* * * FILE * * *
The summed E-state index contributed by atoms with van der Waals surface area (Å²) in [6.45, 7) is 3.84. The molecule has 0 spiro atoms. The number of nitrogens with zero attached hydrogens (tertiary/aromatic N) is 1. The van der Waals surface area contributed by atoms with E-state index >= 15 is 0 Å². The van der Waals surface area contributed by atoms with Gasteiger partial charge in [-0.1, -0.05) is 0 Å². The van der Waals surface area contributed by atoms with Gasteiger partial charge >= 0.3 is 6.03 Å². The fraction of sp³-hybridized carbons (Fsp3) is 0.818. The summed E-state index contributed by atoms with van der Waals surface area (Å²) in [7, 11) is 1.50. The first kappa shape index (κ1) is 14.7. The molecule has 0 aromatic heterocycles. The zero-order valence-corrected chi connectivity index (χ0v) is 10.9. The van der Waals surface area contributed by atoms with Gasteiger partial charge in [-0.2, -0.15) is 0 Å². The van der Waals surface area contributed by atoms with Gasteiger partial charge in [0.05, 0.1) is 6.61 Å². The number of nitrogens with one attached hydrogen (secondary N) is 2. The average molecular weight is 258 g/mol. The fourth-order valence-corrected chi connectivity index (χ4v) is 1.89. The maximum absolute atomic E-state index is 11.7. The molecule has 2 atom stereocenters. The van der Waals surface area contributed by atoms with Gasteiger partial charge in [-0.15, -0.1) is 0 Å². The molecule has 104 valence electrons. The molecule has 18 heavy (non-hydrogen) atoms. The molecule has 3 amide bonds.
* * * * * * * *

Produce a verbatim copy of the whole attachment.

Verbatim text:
The summed E-state index contributed by atoms with van der Waals surface area (Å²) in [6.45, 7) is 3.84. The molecule has 0 spiro atoms. The number of nitrogens with zero attached hydrogens (tertiary/aromatic N) is 1. The van der Waals surface area contributed by atoms with E-state index >= 15 is 0 Å². The van der Waals surface area contributed by atoms with Gasteiger partial charge in [-0.1, -0.05) is 0 Å². The van der Waals surface area contributed by atoms with Gasteiger partial charge >= 0.3 is 6.03 Å². The fraction of sp³-hybridized carbons (Fsp3) is 0.818. The summed E-state index contributed by atoms with van der Waals surface area (Å²) in [7, 11) is 1.50. The first kappa shape index (κ1) is 14.7. The molecule has 0 aromatic heterocycles. The zero-order valence-corrected chi connectivity index (χ0v) is 10.9. The van der Waals surface area contributed by atoms with Gasteiger partial charge in [-0.2, -0.15) is 0 Å². The van der Waals surface area contributed by atoms with Gasteiger partial charge in [0.05, 0.1) is 6.61 Å². The number of nitrogens with one attached hydrogen (secondary N) is 2. The average molecular weight is 258 g/mol. The fourth-order valence-corrected chi connectivity index (χ4v) is 1.89. The maximum absolute atomic E-state index is 11.7. The molecule has 2 atom stereocenters. The van der Waals surface area contributed by atoms with Gasteiger partial charge in [-0.15, -0.1) is 0 Å². The molecule has 104 valence electrons. The molecule has 18 heavy (non-hydrogen) atoms. The molecule has 3 amide bonds.